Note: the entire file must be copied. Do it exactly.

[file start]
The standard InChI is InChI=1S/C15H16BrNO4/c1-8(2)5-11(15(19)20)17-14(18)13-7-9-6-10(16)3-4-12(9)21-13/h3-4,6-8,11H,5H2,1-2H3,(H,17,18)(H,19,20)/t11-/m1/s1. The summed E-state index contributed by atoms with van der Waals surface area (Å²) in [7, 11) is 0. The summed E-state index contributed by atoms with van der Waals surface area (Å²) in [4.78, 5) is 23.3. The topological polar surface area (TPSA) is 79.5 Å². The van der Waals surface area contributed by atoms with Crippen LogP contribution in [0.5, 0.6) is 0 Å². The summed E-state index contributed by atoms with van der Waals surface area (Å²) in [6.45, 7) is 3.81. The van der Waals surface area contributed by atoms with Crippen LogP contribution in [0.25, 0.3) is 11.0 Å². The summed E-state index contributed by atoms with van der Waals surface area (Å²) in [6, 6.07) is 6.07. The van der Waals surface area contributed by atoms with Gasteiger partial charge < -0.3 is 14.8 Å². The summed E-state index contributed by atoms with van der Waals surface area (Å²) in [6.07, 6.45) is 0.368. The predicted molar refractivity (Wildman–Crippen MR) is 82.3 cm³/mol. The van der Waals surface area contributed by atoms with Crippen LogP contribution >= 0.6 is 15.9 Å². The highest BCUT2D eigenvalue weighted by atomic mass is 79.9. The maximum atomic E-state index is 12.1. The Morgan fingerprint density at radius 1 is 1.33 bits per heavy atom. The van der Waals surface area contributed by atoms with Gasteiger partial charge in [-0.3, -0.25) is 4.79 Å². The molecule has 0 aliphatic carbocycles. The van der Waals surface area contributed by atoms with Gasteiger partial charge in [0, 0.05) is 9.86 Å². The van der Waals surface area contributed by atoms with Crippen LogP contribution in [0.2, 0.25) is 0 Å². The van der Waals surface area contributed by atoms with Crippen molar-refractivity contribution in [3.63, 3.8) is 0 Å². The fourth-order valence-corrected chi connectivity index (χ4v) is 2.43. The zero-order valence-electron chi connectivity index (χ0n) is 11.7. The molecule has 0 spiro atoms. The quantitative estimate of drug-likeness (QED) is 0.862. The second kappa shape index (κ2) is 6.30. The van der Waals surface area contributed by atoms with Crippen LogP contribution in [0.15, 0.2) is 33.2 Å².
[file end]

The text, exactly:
The standard InChI is InChI=1S/C15H16BrNO4/c1-8(2)5-11(15(19)20)17-14(18)13-7-9-6-10(16)3-4-12(9)21-13/h3-4,6-8,11H,5H2,1-2H3,(H,17,18)(H,19,20)/t11-/m1/s1. The summed E-state index contributed by atoms with van der Waals surface area (Å²) in [7, 11) is 0. The summed E-state index contributed by atoms with van der Waals surface area (Å²) in [4.78, 5) is 23.3. The topological polar surface area (TPSA) is 79.5 Å². The van der Waals surface area contributed by atoms with Crippen LogP contribution in [0.5, 0.6) is 0 Å². The summed E-state index contributed by atoms with van der Waals surface area (Å²) in [6.45, 7) is 3.81. The van der Waals surface area contributed by atoms with Crippen LogP contribution in [0.25, 0.3) is 11.0 Å². The summed E-state index contributed by atoms with van der Waals surface area (Å²) in [6, 6.07) is 6.07. The van der Waals surface area contributed by atoms with Gasteiger partial charge < -0.3 is 14.8 Å². The summed E-state index contributed by atoms with van der Waals surface area (Å²) in [6.07, 6.45) is 0.368. The predicted molar refractivity (Wildman–Crippen MR) is 82.3 cm³/mol. The van der Waals surface area contributed by atoms with Crippen LogP contribution >= 0.6 is 15.9 Å². The highest BCUT2D eigenvalue weighted by atomic mass is 79.9. The maximum atomic E-state index is 12.1. The Morgan fingerprint density at radius 1 is 1.33 bits per heavy atom. The van der Waals surface area contributed by atoms with Gasteiger partial charge in [-0.3, -0.25) is 4.79 Å². The molecule has 0 aliphatic carbocycles. The van der Waals surface area contributed by atoms with Gasteiger partial charge in [0, 0.05) is 9.86 Å². The van der Waals surface area contributed by atoms with Crippen LogP contribution in [0.2, 0.25) is 0 Å². The van der Waals surface area contributed by atoms with Crippen molar-refractivity contribution in [3.63, 3.8) is 0 Å². The fourth-order valence-corrected chi connectivity index (χ4v) is 2.43. The zero-order valence-electron chi connectivity index (χ0n) is 11.7. The molecule has 0 spiro atoms. The quantitative estimate of drug-likeness (QED) is 0.862. The second kappa shape index (κ2) is 6.30. The van der Waals surface area contributed by atoms with Crippen LogP contribution in [0.15, 0.2) is 33.2 Å².